These maples are not large. They were grown in 25 gallon pots, but had fairly substantial canopies. We staked each tree, and installed a soaker hose that winds around the root ball of each tree. Once these trees are established, they will not require much additional water than what comes from the sky. We are set to install a hedge of viburnum behind the trees –  to fill in the area above the wall, and below the canopy of the trees. A planting of deciduous trees with a shrub layer in between is an effective way to screen an untoward view that is large or tall.

The boxwood has been in long enough to warrant a good pruning. My clients were kind enough to agree to put their landscape on our tour for the Greening of Detroit a second time, as the changes in the landscape since 2009 are significant.

A landscape design drawing is one thing. It can be a very useful document. There are times that ask for one. The evolution of a landscape is another. The benefit of an evolving landscape is that there is time to reflect upon what is, and respond. I think this landscape is looking and doing well, despite the lack of a drawing. A lack of a drawing in no way implies the lack of a design.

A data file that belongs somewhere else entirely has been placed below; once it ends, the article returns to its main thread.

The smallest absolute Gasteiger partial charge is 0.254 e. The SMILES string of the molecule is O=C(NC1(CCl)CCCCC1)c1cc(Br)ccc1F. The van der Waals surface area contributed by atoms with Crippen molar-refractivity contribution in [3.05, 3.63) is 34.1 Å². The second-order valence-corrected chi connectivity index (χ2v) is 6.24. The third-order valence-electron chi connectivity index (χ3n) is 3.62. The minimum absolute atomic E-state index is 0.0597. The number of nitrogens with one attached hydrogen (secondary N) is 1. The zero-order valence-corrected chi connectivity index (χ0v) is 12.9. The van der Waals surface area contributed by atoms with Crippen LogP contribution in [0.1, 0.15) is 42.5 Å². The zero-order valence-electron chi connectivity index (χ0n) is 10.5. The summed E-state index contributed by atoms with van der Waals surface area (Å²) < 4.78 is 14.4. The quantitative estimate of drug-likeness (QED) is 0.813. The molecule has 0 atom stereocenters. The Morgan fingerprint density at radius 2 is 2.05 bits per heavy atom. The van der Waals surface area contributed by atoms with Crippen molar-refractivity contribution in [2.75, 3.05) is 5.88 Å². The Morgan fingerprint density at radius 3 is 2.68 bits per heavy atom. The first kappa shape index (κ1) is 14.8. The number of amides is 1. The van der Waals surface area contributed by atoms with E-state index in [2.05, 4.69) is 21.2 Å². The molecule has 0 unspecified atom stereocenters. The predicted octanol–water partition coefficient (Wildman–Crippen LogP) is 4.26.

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The 11th Garden Cruise Club

Our tenth garden cruise to benefit the Greening of Detroit was this past Sunday. As usual, I spent the day at home. My garden is on tour every year as I so enjoy meeting and talking to everyone who stops by. And I enjoy talking to those people who have taken our tour year after year, now a decade old. It is satisfying that people who have toured for years do not tire of visiting my garden. This year my garden had a few surprises. A new pair of arbors, a new fence, and 72 linear feet of planter boxes across the front, planted with summer blooming annuals. For someone who likes to plant containers as much as I do, that 72 feet worth of planting space is a treat. What fun it was to plant those! The weather forecast was perfect – 72 degrees and partly cloudy skies with a slight chance of a brief shower.  Hovering over the event was my decision that this would be our last tour.

Ten years ago, encouraged and sponsored by board member and noted architect Michael Willoughby, I joined the board of the Greening of Detroit. I went to one board meeting. It would be my last; I was completely out of my depth. While I was familiar with their mission, I did not understand the issues the board had before them well enough to have anything to contribute. The next day I decided that the best contribution I could make to them would be an effort to raise money on their behalf. Putting together a tour of landscapes of my design or influenced by our group, and a dinner reception, was a commitment we were ready to make. We charged more than most tours for tickets, and all of that ticket money would go to the Greening. I do truly believe in the work done by the Greening of Detroit, so I persisted. We have kept the tour going a long time.